An array is the most fundamental, the simplest, and the most widely used data structure. An array is a way to store a collection of elements to be accessed directly by using an index. To be more precise : it is a fixed-size collection of same type elements stored at contiguous memory locations.


The important thing to remember is an array index always starts at 0 and ends at lenght - 1 :
array[0]                  // First item
array[lenght - 1]     // Last item.

Storing items of the same type (same size in memory) contiguously allows the computer to calculate the index position in memory by simply adding an offset to the base address. This is the key benefit of an array : it offers fast O(1) retrieval.

On the other hand, adding and removing an element from an array is slow because you cannot change the size of the array once it’s created. It’s true that most of the programming languages allow you to define dynamic arrays : those are flexible arrays allocated during program execution (std::vector for c++ for instance). The best is to use them, but, remember that changing the size of an array require the computer to create a new array and copy all elements in O(n).

Reduce the number of variables by using arrays
Use indexes to fast access an item (Random accessor)
Sequentialy iterate through an array (Loop)
Compute statistics with our data.

We will have a quick overview on using array with code samples to perform traversal, retrieval and update operations. We will also quickly see how to find the maximal value and compute the total benefits from a serie of losses and gains.

What's next?

If we haven’t read about the linked lists then, let’s have a tour to understand the main differences with the other most basic data structure. Arrays are also one of the darling topics of programmers and you will hear a lot of questions about them in any coding interview such as searching elements or sorting the array.

Let’s see some code using both raw array and dynamic array (recommended). Whereas we have opted for the C++ as programming language for the code illustration, the other languages use the same logic and most often the same syntax.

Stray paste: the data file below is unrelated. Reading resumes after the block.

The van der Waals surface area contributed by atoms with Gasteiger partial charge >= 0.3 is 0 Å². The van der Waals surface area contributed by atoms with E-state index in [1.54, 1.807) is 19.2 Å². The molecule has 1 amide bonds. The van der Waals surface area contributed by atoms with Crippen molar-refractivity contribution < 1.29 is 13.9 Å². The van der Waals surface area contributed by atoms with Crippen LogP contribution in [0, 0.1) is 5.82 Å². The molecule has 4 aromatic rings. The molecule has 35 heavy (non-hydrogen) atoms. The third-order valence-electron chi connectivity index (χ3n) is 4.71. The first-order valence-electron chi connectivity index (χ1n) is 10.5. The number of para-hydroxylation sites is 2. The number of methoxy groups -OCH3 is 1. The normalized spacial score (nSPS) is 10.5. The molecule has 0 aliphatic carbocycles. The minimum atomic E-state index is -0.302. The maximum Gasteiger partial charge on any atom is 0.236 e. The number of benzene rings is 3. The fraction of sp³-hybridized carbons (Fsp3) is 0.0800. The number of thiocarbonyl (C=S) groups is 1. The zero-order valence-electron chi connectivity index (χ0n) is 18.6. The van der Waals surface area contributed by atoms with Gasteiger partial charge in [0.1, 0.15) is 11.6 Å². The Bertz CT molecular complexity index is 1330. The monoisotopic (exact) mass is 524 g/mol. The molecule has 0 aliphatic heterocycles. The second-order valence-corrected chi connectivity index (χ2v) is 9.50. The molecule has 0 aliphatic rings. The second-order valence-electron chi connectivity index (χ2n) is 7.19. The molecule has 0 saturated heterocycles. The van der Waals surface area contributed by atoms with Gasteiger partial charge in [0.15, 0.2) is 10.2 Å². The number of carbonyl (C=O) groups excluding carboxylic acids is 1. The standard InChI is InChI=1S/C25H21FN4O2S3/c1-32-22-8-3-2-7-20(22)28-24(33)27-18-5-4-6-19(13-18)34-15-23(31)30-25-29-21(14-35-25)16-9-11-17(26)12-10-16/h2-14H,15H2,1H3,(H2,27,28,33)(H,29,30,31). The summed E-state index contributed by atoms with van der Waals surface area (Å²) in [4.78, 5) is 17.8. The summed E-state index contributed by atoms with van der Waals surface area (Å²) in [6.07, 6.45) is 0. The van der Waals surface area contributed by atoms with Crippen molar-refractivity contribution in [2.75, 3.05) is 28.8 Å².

Initialization

// variable_type array_name[size];    (size must be known at compile time)
string names[5];                // names["?","?","?","?","?"]
int ages[] = {2, 3, 1, 0, 6};   //  ages[2, 3, 1, 0, 6]

// using namespace std;
// vector array_name(size);  (size is optional and may be changed at running time)
vector empty;                    // empty[]
vector names(5);                 // names["?","?","?","?","?"]
vector ages = {2, 3, 1, 0, 6};   //  ages[2, 3, 1, 0, 6]
 

Access / Update

// For both
int thirdAge = ages[2];   // Retrieve thirdAge = 1 (index starts at 0)
names[2] = "thirdName";   // Update third name : names["?","?","thirdName","?","?"]

// Using vector allows you to add values whenever you want
empty.push_back(66);  // empty[66]
empty.push_back(99);  // empty[66, 99]

Traversal / Update (Loop)

// Display ages line by line (for both)
for (int i = 0; i < 5; ++i)
  cout << ages[i] << endl;

// Update ages - Add one year to everyone (for both)
for (int i = 0; i < 5; ++i)
  ages[i]  += 1;

// Using vector allows you use its size instead of having to know it
for (int i = 0; i < ages.size(); ++i)
  cout << ages[i] << endl;

// Vector also provides you iterators for more convenient traversal
// Here we write the ages in reverse order (from the last to the first)
for (auto it = ages.cbegin(); it != ages.cend(); ++it)
  cout << *it << endl;

That’s it : you have everything to start playing with arrays and vectors to build some process. We will just finish by three simple real cases often used. Let's say we are a poker player who notes the results of its benefits or losses day after day during a year.

Maximum gain

// vector gains = { ... }
auto it = gains.begin();
auto maxValue = *it;
++it;

for (; it != gains.end(); ++it)
  if (*it > maxValue)
    maxValue = *it;

Last loosing time

int lastLoosingTime = 0; // Number of days since lastt lost when != 0 (0 means never lost).

for (auto it = gains.cbegin(); it != gains.cend(); ++it, ++lastLoosingTime)
  if (*it < 0)
    break;

Total gain

auto it = gains.begin();
auto totalGain = *it;
++it;

for (; it != gains.end(); ++it)
  totalGain += *it;